After the transaction stage has been taken it is time to look at what has actually been done. The aim is to evaluate the purely economic success of the merger transaction in general and of the post- merger integration in particular. The connection of both are essential for clarifying the effectiveness as the degree of goal achievement by taking specifically determined periods of time and available resources into consideration. The main goal of integration control is to measure how productive the integration activities are. The pre- condition for this is the indemnification of consistence common targets and a functional process auditing8. The Integration Balanced Scorecard presents an approach to performance management and provides a balanced view of organization and integration process. It describes the integration of business strategy, vision of merger logic, objectives, measures, indicators, and adjustment actions with respect to the four merger perspectives: finance, organization and innovation, employees and customers. The financial perspective shows how the economic success of the company looks like by using such indicators as operating income, profits, the ability to raise funds, etc. Organization and innovation perspective is about ways for the improvement of overall post merger integration process and innovation potential. Employee perspective shows whether all capacities are used and what postmerger development means for the employees. Whether the merged company meets expectations of the customers and how the public opinion looks like is described by the customer and public perspective. The four perspectives need to be balanced with respect to internal and external, financial and non- financial, past and future performances9.
illustration not visible in this excerpt
Figure 1. The Post-Merger Integration Balanced Scorecard
Source: Jansen (2001, 238)
But during the conception one major problem can arise: many components of integration success, for example the employees’ adaption, are hard to measure quantitatively. Therefore it is critical to ensure that they reflect the qualitative side of their impact. The measurement of committed organizational behavior could be realized by consequent monitoring arrangements, primarily for the minimization of principal- agent problems, driven by the aim of securing that all delegated duties and responsibilities are located in the working unit of the actors and that they operate on full capacity utilization10 to raise the degree of efficiency of the transaction11. The operational capability could be ensured by developing a gap analysis, which determinates the differences between present achievements and arranged objectives concerning intended goals and gives the needed information for setting up a problem- oriented strategy for minimizing this gap.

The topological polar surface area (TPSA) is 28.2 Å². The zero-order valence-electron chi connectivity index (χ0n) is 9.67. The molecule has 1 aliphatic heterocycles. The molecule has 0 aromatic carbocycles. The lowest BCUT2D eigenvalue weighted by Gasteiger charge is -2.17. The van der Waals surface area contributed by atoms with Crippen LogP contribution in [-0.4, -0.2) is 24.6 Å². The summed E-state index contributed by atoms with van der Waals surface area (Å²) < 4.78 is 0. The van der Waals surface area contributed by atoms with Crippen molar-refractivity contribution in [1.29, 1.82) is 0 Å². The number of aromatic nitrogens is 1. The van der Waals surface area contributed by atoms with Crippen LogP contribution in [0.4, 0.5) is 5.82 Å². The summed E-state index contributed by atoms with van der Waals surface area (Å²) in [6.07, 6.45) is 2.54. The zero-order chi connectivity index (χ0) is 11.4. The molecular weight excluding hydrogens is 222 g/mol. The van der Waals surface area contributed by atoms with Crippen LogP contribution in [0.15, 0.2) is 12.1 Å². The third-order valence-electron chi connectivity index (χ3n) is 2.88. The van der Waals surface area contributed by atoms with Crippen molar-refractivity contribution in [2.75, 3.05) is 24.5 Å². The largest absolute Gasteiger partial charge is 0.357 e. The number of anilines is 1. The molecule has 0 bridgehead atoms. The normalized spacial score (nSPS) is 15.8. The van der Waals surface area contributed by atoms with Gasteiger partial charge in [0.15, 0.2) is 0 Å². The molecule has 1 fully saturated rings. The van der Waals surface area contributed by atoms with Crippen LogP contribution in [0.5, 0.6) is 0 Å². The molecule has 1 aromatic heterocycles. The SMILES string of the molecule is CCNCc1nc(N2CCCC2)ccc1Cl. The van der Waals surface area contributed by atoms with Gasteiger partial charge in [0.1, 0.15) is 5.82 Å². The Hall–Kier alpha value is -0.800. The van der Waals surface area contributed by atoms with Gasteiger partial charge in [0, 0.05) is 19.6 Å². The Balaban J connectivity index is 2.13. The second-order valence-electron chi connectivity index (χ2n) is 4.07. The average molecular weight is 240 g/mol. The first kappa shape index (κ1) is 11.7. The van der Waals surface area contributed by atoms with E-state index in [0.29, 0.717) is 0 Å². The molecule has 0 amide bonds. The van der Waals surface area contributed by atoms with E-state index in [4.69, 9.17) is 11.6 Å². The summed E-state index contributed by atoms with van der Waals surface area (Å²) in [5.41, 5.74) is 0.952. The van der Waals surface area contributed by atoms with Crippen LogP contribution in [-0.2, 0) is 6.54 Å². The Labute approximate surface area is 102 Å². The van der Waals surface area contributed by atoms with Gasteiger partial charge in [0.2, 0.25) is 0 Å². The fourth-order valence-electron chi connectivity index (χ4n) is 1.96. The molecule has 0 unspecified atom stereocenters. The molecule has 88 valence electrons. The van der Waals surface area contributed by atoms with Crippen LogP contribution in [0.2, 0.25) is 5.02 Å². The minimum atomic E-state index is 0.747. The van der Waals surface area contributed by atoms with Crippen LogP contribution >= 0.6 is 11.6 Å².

One further challenge is the separation of key ratios from intervening variables, in order to establish dependable factors that cause value enhancement and value destruction12. This could be done by the value chain analysis13, which gives information for developing operative improvements in strategic decision-making processes. Hence the construction of the Integration Balances Scorecard requires detailed and separable information, which cannot be achieved with interview- based total analysis, whose results are subjective self- declarations14. Instead of this the use of normative reporting and documentation systems15 ensure a high level of objectivity and could be seen as the only reliable method. Taking this challenges and the variety of integration aspects under consideration, the evaluation of integration success should have the requirement to reach high valid and probable results, which can function as a reasonable judgment about integration effectiveness. In summary, the Integration Balanced offers a great system of checks and balances, but also has some gaps which have to be fulfilled in order to provide time based comparisons of actual results and the planned outcome with regard on clearly stated objectives appointed in the Pre- Merger phase16.
2 Jansen, 241
3 Jansen, 153
4 Mitleton-Kelly 2006, 36-37
5 Jansen, 203
6 Drews, 91
7 Drews, 91
9 Drews, 164
10 Wall, 101
12 Huch, Behme, Ohlendorf, 259
13 Gleißner, 127
14 Jansen, 111